In South Africa, Phinda Private Reserve – with its incredibly varied habitat – has good leopard and with limited numbers of visitors you have a good chance of enjoying a sighting without the interruption of others. The private reserves of the Sabi Sands, adjacent to the Kruger National Park, are also good with Londolozi and Tanda Tula Field Camp being lovely options here.
Kenya’s Masai Mara should be on the list – many will remember the encounters of the BBC’s Big Cat Diary team following a family of related leopards known as the Jackson Five. Encounter Mara, Offbeat Mara Camp and Naboisho Camp are all super spots. There are leopard in northern Kenya as well, with Laikipia the most likely place for a sighting – Sosian would be perfect here.
Botswana is rightly famous for its wildlife, but there are little pockets where it is quite exceptional. One such is Chief’s Island in the heart of the Okavango Delta. It’s been protected for a long time, is very fertile and supports a plethora of wildlife including leopard. Mombo or Little Mombo are quite superb and my colleague Richard Smith once saw four leopards in a single wildlife drive. Elsewhere in Botswana the Selinda Reserve should get a mention, with Zarafa Camp a good shout for leopard enthusiasts.
BEST PLACES TO SEE CHEETAH
Built for speed with a narrow, lightweight body and long slender limbs cheetah can reach speeds of up to 110kmph. They need plenty of space to make the most of their spectacular acceleration and are found year-round in dry areas of Botswana’s Okavango Delta, the open plains and savannah of the Masai Mara and the Serengeti, and the flat salt pans of Etosha National Park. Cheetah are best seen in the dry season when the grass is short enough to reveal their ground hugging shapes. They’ll often choose a bit of high ground, or even a termite mound, to scan the horizon for prey – stealthily stalking as close as possible before bursting into action.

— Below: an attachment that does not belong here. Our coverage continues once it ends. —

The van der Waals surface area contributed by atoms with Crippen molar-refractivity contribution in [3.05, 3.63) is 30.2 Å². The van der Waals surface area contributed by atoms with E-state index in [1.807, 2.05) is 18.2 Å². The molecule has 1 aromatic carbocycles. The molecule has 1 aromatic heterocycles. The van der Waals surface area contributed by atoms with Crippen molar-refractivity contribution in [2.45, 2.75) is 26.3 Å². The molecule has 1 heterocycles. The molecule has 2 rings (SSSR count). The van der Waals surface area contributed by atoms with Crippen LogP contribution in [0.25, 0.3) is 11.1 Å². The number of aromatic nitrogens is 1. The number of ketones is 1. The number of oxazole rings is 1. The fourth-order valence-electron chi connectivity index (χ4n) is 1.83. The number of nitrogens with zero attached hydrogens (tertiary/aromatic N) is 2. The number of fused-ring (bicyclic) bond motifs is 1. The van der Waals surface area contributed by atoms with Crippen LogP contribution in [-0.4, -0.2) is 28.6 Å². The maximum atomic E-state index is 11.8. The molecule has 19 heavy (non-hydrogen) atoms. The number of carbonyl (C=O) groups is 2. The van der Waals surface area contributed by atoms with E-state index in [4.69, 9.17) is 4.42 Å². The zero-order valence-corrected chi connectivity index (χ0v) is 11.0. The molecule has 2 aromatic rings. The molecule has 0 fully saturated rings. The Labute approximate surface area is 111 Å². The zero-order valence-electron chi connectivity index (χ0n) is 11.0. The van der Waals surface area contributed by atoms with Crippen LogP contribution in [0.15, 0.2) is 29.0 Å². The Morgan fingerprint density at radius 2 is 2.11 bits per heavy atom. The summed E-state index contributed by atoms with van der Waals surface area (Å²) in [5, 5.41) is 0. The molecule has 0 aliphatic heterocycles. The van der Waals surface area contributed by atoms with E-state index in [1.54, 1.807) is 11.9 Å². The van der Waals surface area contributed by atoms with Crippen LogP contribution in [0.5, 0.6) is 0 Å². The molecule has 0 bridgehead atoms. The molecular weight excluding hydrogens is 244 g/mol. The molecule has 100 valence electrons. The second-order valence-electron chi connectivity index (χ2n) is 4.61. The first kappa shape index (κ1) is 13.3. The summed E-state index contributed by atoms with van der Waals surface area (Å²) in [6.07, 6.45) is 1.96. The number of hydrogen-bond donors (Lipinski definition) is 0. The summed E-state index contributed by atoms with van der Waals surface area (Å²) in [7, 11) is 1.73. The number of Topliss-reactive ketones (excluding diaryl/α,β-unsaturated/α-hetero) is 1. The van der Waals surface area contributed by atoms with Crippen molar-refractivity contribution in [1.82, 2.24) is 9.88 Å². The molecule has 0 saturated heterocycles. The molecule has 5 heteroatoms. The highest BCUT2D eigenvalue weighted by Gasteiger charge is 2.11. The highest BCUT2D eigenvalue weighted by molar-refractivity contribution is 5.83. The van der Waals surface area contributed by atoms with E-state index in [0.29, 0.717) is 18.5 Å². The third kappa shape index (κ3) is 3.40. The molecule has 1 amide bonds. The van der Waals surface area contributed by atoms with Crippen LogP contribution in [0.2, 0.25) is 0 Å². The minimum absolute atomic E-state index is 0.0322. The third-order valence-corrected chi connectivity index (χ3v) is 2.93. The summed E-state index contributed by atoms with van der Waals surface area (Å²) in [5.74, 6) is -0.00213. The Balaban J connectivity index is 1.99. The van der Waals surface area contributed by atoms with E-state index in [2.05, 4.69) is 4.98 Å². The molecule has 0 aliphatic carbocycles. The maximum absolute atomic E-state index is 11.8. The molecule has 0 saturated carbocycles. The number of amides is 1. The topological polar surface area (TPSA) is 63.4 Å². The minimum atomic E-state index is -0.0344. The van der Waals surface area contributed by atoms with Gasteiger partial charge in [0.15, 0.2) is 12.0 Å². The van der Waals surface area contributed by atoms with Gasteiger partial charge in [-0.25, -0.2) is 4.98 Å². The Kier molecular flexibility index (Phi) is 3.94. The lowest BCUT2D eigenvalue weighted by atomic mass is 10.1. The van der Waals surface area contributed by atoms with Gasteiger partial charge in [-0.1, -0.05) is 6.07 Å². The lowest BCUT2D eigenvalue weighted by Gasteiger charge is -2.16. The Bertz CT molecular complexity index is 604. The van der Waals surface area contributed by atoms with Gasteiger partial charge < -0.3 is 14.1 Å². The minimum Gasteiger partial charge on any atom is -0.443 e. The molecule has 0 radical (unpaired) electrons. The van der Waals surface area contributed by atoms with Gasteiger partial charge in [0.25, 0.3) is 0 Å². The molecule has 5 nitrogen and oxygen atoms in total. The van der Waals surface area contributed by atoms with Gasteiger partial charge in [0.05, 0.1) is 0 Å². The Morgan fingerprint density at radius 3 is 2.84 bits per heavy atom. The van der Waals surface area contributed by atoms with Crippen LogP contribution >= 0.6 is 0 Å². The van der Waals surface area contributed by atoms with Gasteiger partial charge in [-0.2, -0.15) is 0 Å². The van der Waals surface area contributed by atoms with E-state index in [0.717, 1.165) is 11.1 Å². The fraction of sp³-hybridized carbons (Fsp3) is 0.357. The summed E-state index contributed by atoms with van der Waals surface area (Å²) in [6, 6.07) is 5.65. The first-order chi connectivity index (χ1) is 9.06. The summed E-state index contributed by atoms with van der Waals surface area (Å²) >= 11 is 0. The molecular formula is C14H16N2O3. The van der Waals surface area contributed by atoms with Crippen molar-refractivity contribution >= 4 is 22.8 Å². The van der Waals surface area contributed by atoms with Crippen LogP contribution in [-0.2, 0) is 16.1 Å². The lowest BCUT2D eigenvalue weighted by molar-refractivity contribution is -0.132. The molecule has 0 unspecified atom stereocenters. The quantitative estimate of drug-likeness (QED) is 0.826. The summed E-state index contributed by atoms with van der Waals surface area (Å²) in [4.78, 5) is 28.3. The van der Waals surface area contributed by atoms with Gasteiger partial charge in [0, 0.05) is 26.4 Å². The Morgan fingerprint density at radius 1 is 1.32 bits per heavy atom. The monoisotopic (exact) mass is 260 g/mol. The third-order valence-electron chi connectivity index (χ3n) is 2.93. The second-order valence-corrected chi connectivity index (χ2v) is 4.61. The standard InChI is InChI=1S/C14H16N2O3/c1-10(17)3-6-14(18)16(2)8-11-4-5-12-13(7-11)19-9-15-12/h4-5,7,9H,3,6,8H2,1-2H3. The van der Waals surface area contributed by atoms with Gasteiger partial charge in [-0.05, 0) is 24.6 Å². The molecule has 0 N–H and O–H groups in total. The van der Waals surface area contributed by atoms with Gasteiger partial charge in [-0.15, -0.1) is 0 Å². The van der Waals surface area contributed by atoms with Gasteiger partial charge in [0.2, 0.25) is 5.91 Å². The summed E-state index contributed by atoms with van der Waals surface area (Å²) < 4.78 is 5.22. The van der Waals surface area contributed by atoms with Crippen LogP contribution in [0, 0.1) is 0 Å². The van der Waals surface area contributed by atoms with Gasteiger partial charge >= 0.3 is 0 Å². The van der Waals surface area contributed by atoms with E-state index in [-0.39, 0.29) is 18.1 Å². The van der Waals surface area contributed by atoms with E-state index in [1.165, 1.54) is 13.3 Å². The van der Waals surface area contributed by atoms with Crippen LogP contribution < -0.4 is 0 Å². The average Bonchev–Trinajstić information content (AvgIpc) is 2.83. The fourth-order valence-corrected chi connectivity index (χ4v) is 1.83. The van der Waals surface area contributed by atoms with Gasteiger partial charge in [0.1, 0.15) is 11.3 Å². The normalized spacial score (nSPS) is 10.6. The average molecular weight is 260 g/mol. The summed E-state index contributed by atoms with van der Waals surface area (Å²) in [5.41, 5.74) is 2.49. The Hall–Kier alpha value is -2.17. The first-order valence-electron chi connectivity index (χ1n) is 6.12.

Real cheetah enthusiasts will enjoy staying at Epako Safari Lodge in Namibia’s central highland region which home to a cheetah rehabiliation sanctuary.
In South Africa, Samara – a wonderfully successful re-wilding project – is also home to a cheetah conservation research team and it’s possible to track these elegant animals on foot here.
Elsewhere, Namiri Plains in the Serengeti is excellent for cheetah, while over the border in the Masai Mara, Kicheche’s three camps are all in cheetah territory, along with Offbeat Ndoto and Richard’s River Camp. In Botswana, cheetah are regularly spotted around Kwara and Splash Camps, as well as Chitabe Camp and Gomoti Plains Camp.
If you want to see a bit more, here’s a fabulous video from our friends at Great Plains Conservation showcasing Africa’s big cats.
We would be delighted to help with planning your a safari holiday to include Africa’s big cats. Our team of experts has travelled widely throughout Africa and the Indian Ocean and can offer expert advice. Do get in touch – chatting to people by phone or email is what we do best. We listen, we explain, we answer all sorts of questions even those you didn’t know to ask, and finally we make suggestions. If this is your first time to Africa or your twenty first, we have a team standing by to help make the planning easy and the journey the best ever. Please get in touch whatever stage you’re at.